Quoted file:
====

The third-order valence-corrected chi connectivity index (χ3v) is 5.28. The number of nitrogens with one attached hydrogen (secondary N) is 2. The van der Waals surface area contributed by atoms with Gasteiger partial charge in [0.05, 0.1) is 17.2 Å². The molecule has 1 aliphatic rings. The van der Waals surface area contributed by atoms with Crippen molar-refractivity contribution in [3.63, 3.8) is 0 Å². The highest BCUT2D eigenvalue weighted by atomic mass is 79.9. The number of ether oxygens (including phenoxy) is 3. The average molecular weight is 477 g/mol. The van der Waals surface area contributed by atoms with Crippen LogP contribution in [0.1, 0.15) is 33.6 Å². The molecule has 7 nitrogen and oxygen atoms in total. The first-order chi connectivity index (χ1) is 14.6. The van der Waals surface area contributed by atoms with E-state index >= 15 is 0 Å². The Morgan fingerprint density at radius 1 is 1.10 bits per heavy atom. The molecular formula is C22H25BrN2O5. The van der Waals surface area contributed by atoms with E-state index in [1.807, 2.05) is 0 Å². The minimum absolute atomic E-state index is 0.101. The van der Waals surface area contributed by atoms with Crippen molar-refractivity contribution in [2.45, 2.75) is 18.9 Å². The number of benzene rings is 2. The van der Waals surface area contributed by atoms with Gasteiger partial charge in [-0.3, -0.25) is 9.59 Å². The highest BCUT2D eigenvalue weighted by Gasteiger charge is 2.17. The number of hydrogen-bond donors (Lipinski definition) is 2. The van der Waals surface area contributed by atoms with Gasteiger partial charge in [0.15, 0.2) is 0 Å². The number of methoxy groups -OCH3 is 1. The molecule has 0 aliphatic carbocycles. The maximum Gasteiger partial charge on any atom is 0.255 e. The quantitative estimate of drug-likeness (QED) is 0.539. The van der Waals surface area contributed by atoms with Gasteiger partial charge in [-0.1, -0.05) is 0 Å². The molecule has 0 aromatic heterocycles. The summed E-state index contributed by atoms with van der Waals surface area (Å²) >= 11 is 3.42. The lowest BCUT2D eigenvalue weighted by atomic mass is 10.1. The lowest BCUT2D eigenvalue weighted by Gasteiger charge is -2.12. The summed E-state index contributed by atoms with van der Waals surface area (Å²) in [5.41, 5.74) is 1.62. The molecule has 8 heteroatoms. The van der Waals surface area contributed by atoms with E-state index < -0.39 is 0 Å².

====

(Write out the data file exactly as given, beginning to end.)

The third-order valence-corrected chi connectivity index (χ3v) is 5.28. The number of nitrogens with one attached hydrogen (secondary N) is 2. The van der Waals surface area contributed by atoms with Gasteiger partial charge in [0.05, 0.1) is 17.2 Å². The molecule has 1 aliphatic rings. The van der Waals surface area contributed by atoms with Crippen molar-refractivity contribution in [3.63, 3.8) is 0 Å². The highest BCUT2D eigenvalue weighted by atomic mass is 79.9. The number of ether oxygens (including phenoxy) is 3. The average molecular weight is 477 g/mol. The van der Waals surface area contributed by atoms with Crippen LogP contribution in [0.1, 0.15) is 33.6 Å². The molecule has 7 nitrogen and oxygen atoms in total. The first-order chi connectivity index (χ1) is 14.6. The van der Waals surface area contributed by atoms with E-state index >= 15 is 0 Å². The Morgan fingerprint density at radius 1 is 1.10 bits per heavy atom. The molecular formula is C22H25BrN2O5. The van der Waals surface area contributed by atoms with E-state index in [1.807, 2.05) is 0 Å². The minimum absolute atomic E-state index is 0.101. The van der Waals surface area contributed by atoms with Crippen molar-refractivity contribution in [2.45, 2.75) is 18.9 Å². The number of benzene rings is 2. The van der Waals surface area contributed by atoms with Gasteiger partial charge in [-0.3, -0.25) is 9.59 Å². The highest BCUT2D eigenvalue weighted by Gasteiger charge is 2.17. The number of hydrogen-bond donors (Lipinski definition) is 2. The van der Waals surface area contributed by atoms with Gasteiger partial charge in [0.15, 0.2) is 0 Å². The number of methoxy groups -OCH3 is 1. The molecule has 0 aliphatic carbocycles. The maximum Gasteiger partial charge on any atom is 0.255 e. The quantitative estimate of drug-likeness (QED) is 0.539. The van der Waals surface area contributed by atoms with Gasteiger partial charge in [-0.1, -0.05) is 0 Å². The molecule has 0 aromatic heterocycles. The summed E-state index contributed by atoms with van der Waals surface area (Å²) >= 11 is 3.42. The lowest BCUT2D eigenvalue weighted by atomic mass is 10.1. The lowest BCUT2D eigenvalue weighted by Gasteiger charge is -2.12. The summed E-state index contributed by atoms with van der Waals surface area (Å²) in [5.41, 5.74) is 1.62. The molecule has 8 heteroatoms. The van der Waals surface area contributed by atoms with E-state index < -0.39 is 0 Å².